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Embracing Silence and Community

Embracing Silence and Community
 

The Need for Silence

A few years ago during a really busy season in my life I was desperate for silence. The pace of life and ministry, living on a busy city street, and healthcare needs of family members began to wear away at my soul. The endless noise of activity and demands produced a great need to be silent. In fact, our need was so great, that my wife and I decided to move our family to a home in the middle of a field. It was a house located on the property of two great friends, some of the most significant spiritual mentors that my wife and I have ever had. Seeing the need in our life for space, they simply said, “Just come!”

Not long into our time there, the silence and stillness of the property became a healing salve to our wounds. For the first time in a long time we had given ourselves space and permission to care for our own souls, and not just the souls of others. During an impromptu driveway conversation with my mentor and now neighbor, he reminded me that silence was good, but at some point community will be important again.

At the time, it made no sense, because all I could see was my desperate need for space, withdraw, and silence. Hearing the wind, watching sunsets, and being with my family was all that I thought I needed or wanted. Our mentors always being so gracious just gave us space to heal.

“At times the strength of spiritual community lies in the love of people who refrain from getting caught in the trap of trying to fix everything for us, who pray for us and allow us the pain of our wilderness, our wants, so that we may be more deeply grounded in God.” – Rosemary Dougherty

During those two years living in the field we experienced and learned a lot about silence. In silence we…

  • Speak less, and listen more
  • Create space to hear God
  • Quiet ourselves to evaluate our integrity and character
  • Surrender to limits and recognize are humanity

The Need for Community

In April of this past year I buried my Grandfather. In many ways, he had been like a father to me. I lived with him and my grandmother for a period of time when I was younger during a time during which my mom was hospitalized with cancer. His life embodied Tom Brokaw’s book, “The Greatest Generation”. My grandfather had fought in “The Battle of The Bulge”, loved his family, served God, and helped to build a nation.

And now I found myself standing beside his grave, my wife Naomi positioned beside me with Grace my daughter tucked in her arms. Eli, my son stood beside me with one arm on my back, while we watched the soldiers fire a salute, fold the flag and present it to my grandmother. For 67 years she knew the companionship of a loving husband, and now, just memories awaited her as she returned home for the first time alone. As I watched, tears running down my face, Eli began to rub my back and said, “Dad, I love you, we’ll get through this together.”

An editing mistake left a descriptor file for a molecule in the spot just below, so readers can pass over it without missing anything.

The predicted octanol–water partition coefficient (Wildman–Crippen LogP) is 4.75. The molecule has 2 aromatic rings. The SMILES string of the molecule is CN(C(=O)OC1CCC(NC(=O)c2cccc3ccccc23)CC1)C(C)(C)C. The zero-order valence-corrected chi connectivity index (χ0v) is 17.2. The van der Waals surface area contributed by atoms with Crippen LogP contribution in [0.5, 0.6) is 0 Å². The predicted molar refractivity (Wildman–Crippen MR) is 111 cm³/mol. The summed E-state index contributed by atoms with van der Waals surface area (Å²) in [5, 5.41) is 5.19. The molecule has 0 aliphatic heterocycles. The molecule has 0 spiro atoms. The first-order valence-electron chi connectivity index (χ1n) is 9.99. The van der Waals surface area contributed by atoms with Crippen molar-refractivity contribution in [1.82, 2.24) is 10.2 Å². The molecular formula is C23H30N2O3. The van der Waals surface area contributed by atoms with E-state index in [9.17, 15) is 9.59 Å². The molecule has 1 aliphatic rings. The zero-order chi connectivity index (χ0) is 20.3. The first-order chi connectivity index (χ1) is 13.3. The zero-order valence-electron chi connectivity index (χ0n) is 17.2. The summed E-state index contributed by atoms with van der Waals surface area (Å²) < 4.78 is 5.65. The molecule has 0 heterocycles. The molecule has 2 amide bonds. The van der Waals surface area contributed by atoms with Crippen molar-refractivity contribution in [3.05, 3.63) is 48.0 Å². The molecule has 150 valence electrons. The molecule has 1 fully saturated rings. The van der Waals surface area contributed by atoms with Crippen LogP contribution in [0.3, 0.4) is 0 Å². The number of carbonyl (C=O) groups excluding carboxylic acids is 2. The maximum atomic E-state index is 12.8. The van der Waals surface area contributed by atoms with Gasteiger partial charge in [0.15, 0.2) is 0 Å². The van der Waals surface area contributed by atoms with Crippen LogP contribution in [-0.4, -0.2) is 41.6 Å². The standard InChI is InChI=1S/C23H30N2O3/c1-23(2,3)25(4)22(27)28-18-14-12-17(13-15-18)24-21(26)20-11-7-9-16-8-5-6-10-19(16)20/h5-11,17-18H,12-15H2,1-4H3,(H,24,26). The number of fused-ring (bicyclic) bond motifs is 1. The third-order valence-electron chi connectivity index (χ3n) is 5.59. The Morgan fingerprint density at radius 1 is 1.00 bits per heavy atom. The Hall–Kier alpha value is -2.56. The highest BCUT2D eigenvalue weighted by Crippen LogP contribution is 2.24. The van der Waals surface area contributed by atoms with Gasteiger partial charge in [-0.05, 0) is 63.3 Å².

Since then our family has been committed to intentionally spending time with my Grandmother. She has been deeply grateful for the time, and I am as well. The soft spoken words of a loved one, the enveloping hug from a friend, laughter that leaves you in tears… they are all essential elements to having a healthy soul.

It has only been through these past nine months that I’ve begun to more fully understand what me dear friend and mentor meant when he said that we need both silence and community for a healthy life. In community we…

  • Support one another, spiritually, emotionally, and physically
  • Have the ability to love, and be loved
  • Experience and share joys and laughter
  • Receive space and safety to be ourselves
  • Provide space for others to have good and bad days without it being fatal

Embracing Silence and Community Together

In our fast paced, driven world, I believe many of us feel overwhelmed. Our need for space and silence are probably greater than they’ve ever been. But at the same time, our need for true healthy community has never been greater.

Some of you reading this are living a life way beyond your limits. Emotionally, spiritually, and physically you have extended yourself in unhealthy ways. Because of the season you find yourself in, silence is desperately needed. Others of you may be finding yourself secluded, even isolated. Loss of relationships, busyness of life, or even your position of leadership has left you in a place where you are bankrupt in community. Have you ever felt, “I am known by all, but truly known by very few or even worse – no one at all?” If you find yourself in this place the necessity for deep friends is critical.

These days, I try to structure my daily schedule in such a way that both silence and community are a part of my everyday rhythms. My need for silence before and often after significant meetings or conversations is essential. I’ve found that the emotional drain of ministry requires me to schedule silence and space into my schedule. To be fully present and alive I need it.

At the same time, it’s essential to have life giving relationships around me throughout the day. These people spur me on and make me better spiritually, emotionally, and even physically. They provide laughter and a safe place for me to be myself. I am deeply grateful for their commitment to Christ and to my spiritual walk.

Rick Rhoads
Professor of Student Min at Lancaster Bible College
Rick is the Director of the Student Ministry Majors at Lancaster Bible College. He has served as an Assistant Professor in Student Ministry at LBC for the past 7 years. Over the past 18 years, he has served in various Student Ministry roles at Lebanon Valley YFC, LCBC, Calvary Bible Church, and Riverbend Community Church. Rick, his wife Naomi, and their two children Grace and Eli live East Petersburg, PA.